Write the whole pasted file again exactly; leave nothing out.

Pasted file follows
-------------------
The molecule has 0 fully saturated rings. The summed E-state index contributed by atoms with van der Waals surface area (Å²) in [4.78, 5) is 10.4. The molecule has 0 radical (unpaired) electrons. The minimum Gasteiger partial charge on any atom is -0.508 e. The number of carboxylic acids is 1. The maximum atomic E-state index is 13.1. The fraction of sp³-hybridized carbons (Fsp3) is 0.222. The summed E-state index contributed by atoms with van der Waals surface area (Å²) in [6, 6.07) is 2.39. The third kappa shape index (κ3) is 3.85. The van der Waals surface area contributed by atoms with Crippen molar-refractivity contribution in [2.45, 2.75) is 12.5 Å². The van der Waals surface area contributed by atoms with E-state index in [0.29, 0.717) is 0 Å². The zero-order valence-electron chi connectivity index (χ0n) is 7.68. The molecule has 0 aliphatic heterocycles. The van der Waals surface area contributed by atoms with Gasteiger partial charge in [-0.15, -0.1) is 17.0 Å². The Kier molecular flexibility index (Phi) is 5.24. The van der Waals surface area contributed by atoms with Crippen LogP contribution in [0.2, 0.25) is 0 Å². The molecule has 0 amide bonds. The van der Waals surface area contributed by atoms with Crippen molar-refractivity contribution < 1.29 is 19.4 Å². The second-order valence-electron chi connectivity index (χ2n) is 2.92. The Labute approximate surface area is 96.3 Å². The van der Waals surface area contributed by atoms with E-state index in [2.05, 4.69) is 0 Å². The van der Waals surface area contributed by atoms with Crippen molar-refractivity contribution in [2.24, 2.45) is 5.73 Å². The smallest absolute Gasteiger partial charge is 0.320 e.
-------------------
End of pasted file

The molecule has 0 fully saturated rings. The summed E-state index contributed by atoms with van der Waals surface area (Å²) in [4.78, 5) is 10.4. The molecule has 0 radical (unpaired) electrons. The minimum Gasteiger partial charge on any atom is -0.508 e. The number of carboxylic acids is 1. The maximum atomic E-state index is 13.1. The fraction of sp³-hybridized carbons (Fsp3) is 0.222. The summed E-state index contributed by atoms with van der Waals surface area (Å²) in [6, 6.07) is 2.39. The third kappa shape index (κ3) is 3.85. The van der Waals surface area contributed by atoms with Crippen molar-refractivity contribution in [2.45, 2.75) is 12.5 Å². The van der Waals surface area contributed by atoms with E-state index in [0.29, 0.717) is 0 Å². The zero-order valence-electron chi connectivity index (χ0n) is 7.68. The molecule has 0 aliphatic heterocycles. The van der Waals surface area contributed by atoms with Gasteiger partial charge in [-0.15, -0.1) is 17.0 Å². The Kier molecular flexibility index (Phi) is 5.24. The van der Waals surface area contributed by atoms with Crippen LogP contribution in [0.2, 0.25) is 0 Å². The molecule has 0 amide bonds. The van der Waals surface area contributed by atoms with Crippen molar-refractivity contribution < 1.29 is 19.4 Å². The second-order valence-electron chi connectivity index (χ2n) is 2.92. The Labute approximate surface area is 96.3 Å². The van der Waals surface area contributed by atoms with E-state index in [2.05, 4.69) is 0 Å². The van der Waals surface area contributed by atoms with Crippen molar-refractivity contribution in [2.24, 2.45) is 5.73 Å². The smallest absolute Gasteiger partial charge is 0.320 e.